Many ccTLDs are, or were, run via universities, so government funding was often indirect. Yes, often they operate(d) at a loss but not much of a loss, depending partly on volunteers and already existing infrastructure. That was often with the names being provided free of charge, so the cost wasn't that great, universities don't have $millions to run a registry. That was my point, it needn't be massively expensive to run a functional registry.|
It was a workable model for quite a long time and nothing major has changed over that period in terms of running a registry except that the demand for ccTLD names has often increased beyond the capacity of a university to manage it. This has less to do with an inability of the hardware and software to scale, and more with requiring additional personnel.
So fine, new rTLDs may have to start small and grow as necessary. If they had a variable pricing structure this would help. That is, as there would be some names most in demand and as those would likely be the first to go, then price them accordingly. Perhaps auction them off. Using my example from elsewhere I'd pay $100/yr. for fnord.books. But I'd probably pay much more than that for rare.books. Thus the registry gets a jumpstart in funding early on.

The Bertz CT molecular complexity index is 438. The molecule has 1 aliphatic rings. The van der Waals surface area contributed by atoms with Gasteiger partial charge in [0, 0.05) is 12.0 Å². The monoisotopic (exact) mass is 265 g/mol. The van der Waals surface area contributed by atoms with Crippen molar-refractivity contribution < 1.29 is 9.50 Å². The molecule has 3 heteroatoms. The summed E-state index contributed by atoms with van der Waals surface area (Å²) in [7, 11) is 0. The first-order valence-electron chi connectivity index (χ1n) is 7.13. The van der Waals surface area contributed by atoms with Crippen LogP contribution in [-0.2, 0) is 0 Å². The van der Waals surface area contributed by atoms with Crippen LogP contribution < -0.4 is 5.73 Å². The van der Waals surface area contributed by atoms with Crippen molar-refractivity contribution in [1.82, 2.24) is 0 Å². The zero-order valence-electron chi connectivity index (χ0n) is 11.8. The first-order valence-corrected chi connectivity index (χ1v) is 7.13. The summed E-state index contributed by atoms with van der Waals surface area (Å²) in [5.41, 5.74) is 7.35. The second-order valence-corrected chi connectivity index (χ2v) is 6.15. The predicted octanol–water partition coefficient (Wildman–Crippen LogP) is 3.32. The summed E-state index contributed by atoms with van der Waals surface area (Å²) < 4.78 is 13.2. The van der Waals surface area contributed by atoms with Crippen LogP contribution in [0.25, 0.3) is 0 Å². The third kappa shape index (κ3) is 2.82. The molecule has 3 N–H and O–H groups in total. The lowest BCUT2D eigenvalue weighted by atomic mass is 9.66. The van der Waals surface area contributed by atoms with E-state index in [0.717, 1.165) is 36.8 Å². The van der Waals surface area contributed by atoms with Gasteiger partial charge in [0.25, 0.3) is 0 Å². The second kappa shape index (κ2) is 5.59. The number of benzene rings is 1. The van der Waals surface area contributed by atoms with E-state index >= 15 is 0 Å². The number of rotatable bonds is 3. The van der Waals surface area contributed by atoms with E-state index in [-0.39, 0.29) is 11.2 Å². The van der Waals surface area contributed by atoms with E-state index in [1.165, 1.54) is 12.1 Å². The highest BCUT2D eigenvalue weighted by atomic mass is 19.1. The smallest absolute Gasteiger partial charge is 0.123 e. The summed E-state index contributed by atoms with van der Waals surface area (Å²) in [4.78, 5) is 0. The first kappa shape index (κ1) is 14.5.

I wouldn't point to .tv as an example of how to do this though. They had investment funding, including from VeriSign (who has since bought them), so at one point they had over 85 employees and very fancy digs. That's the typical 20th century dotcom pie in the sky model which is now thoroughly discredited, so that is hardly a model to point to, even if it was successful. Seems more grounded in fundamental business practices to me to start small and scale as necessary.
As for IOD or new.net (or anyone, I don't know why you picked those two) being given a registry and failing, that is why ICANN has, or should have, contingency plans in place, including escrowed data. ICANN can then offer the registry for bids as they are now doing with .org. The only doomsday scenario is if there are no takers, and if the market has gotten that bad, that will be the least of our worries. -g